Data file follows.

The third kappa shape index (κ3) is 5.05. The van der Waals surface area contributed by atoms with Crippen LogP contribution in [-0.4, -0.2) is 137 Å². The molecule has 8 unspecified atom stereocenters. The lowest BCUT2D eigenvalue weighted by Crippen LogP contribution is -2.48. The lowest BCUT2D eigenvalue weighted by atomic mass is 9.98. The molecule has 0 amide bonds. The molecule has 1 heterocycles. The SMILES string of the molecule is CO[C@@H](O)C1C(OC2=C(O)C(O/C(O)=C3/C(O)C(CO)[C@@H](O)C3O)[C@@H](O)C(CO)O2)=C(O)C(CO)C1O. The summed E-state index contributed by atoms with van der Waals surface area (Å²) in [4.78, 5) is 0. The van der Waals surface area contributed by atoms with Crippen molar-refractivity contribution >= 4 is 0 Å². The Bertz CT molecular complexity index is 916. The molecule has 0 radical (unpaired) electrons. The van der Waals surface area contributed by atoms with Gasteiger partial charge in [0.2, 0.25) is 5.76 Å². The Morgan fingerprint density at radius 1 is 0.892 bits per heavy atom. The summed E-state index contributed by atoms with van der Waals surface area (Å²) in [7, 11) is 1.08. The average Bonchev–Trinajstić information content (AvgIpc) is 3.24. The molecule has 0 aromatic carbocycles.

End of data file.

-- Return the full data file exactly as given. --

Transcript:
The third kappa shape index (κ3) is 5.05. The van der Waals surface area contributed by atoms with Crippen LogP contribution in [-0.4, -0.2) is 137 Å². The molecule has 8 unspecified atom stereocenters. The lowest BCUT2D eigenvalue weighted by Crippen LogP contribution is -2.48. The lowest BCUT2D eigenvalue weighted by atomic mass is 9.98. The molecule has 0 amide bonds. The molecule has 1 heterocycles. The SMILES string of the molecule is CO[C@@H](O)C1C(OC2=C(O)C(O/C(O)=C3/C(O)C(CO)[C@@H](O)C3O)[C@@H](O)C(CO)O2)=C(O)C(CO)C1O. The summed E-state index contributed by atoms with van der Waals surface area (Å²) in [4.78, 5) is 0. The van der Waals surface area contributed by atoms with Crippen molar-refractivity contribution >= 4 is 0 Å². The Bertz CT molecular complexity index is 916. The molecule has 0 radical (unpaired) electrons. The van der Waals surface area contributed by atoms with Gasteiger partial charge in [0.2, 0.25) is 5.76 Å². The Morgan fingerprint density at radius 1 is 0.892 bits per heavy atom. The summed E-state index contributed by atoms with van der Waals surface area (Å²) in [7, 11) is 1.08. The average Bonchev–Trinajstić information content (AvgIpc) is 3.24. The molecule has 0 aromatic carbocycles.